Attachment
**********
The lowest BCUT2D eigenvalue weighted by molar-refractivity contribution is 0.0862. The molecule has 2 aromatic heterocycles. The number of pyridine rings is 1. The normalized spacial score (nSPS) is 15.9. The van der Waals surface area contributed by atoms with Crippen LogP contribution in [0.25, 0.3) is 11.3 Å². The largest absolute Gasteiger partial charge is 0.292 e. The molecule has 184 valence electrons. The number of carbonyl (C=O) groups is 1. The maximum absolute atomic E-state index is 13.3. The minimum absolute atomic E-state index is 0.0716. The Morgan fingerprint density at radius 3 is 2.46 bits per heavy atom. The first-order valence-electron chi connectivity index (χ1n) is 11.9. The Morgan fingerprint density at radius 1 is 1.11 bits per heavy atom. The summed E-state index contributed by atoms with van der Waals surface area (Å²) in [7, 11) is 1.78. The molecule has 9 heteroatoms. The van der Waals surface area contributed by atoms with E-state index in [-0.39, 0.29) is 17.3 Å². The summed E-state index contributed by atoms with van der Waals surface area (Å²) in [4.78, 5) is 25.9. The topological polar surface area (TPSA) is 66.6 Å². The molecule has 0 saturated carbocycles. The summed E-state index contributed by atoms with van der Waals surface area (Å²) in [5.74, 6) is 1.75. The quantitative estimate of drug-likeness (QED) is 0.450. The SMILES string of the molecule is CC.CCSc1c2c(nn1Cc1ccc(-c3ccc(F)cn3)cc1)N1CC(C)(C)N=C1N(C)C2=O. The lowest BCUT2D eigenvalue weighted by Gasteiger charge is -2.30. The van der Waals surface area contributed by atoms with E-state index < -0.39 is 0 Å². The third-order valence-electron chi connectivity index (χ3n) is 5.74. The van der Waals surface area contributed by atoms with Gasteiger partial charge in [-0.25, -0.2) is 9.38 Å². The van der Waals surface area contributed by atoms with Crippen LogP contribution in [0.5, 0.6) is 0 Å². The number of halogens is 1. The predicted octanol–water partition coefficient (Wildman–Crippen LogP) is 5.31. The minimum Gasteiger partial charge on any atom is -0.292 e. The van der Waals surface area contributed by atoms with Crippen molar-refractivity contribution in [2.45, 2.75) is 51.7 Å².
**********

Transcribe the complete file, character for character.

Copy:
The lowest BCUT2D eigenvalue weighted by molar-refractivity contribution is 0.0862. The molecule has 2 aromatic heterocycles. The number of pyridine rings is 1. The normalized spacial score (nSPS) is 15.9. The van der Waals surface area contributed by atoms with Crippen LogP contribution in [0.25, 0.3) is 11.3 Å². The largest absolute Gasteiger partial charge is 0.292 e. The molecule has 184 valence electrons. The number of carbonyl (C=O) groups is 1. The maximum absolute atomic E-state index is 13.3. The minimum absolute atomic E-state index is 0.0716. The Morgan fingerprint density at radius 3 is 2.46 bits per heavy atom. The first-order valence-electron chi connectivity index (χ1n) is 11.9. The Morgan fingerprint density at radius 1 is 1.11 bits per heavy atom. The summed E-state index contributed by atoms with van der Waals surface area (Å²) in [7, 11) is 1.78. The molecule has 9 heteroatoms. The van der Waals surface area contributed by atoms with E-state index in [-0.39, 0.29) is 17.3 Å². The summed E-state index contributed by atoms with van der Waals surface area (Å²) in [4.78, 5) is 25.9. The topological polar surface area (TPSA) is 66.6 Å². The molecule has 0 saturated carbocycles. The summed E-state index contributed by atoms with van der Waals surface area (Å²) in [5.74, 6) is 1.75. The quantitative estimate of drug-likeness (QED) is 0.450. The SMILES string of the molecule is CC.CCSc1c2c(nn1Cc1ccc(-c3ccc(F)cn3)cc1)N1CC(C)(C)N=C1N(C)C2=O. The lowest BCUT2D eigenvalue weighted by Gasteiger charge is -2.30. The van der Waals surface area contributed by atoms with E-state index < -0.39 is 0 Å². The third-order valence-electron chi connectivity index (χ3n) is 5.74. The van der Waals surface area contributed by atoms with Gasteiger partial charge in [-0.25, -0.2) is 9.38 Å². The van der Waals surface area contributed by atoms with Crippen LogP contribution in [0.5, 0.6) is 0 Å². The number of halogens is 1. The predicted octanol–water partition coefficient (Wildman–Crippen LogP) is 5.31. The minimum Gasteiger partial charge on any atom is -0.292 e. The van der Waals surface area contributed by atoms with Crippen molar-refractivity contribution in [2.45, 2.75) is 51.7 Å².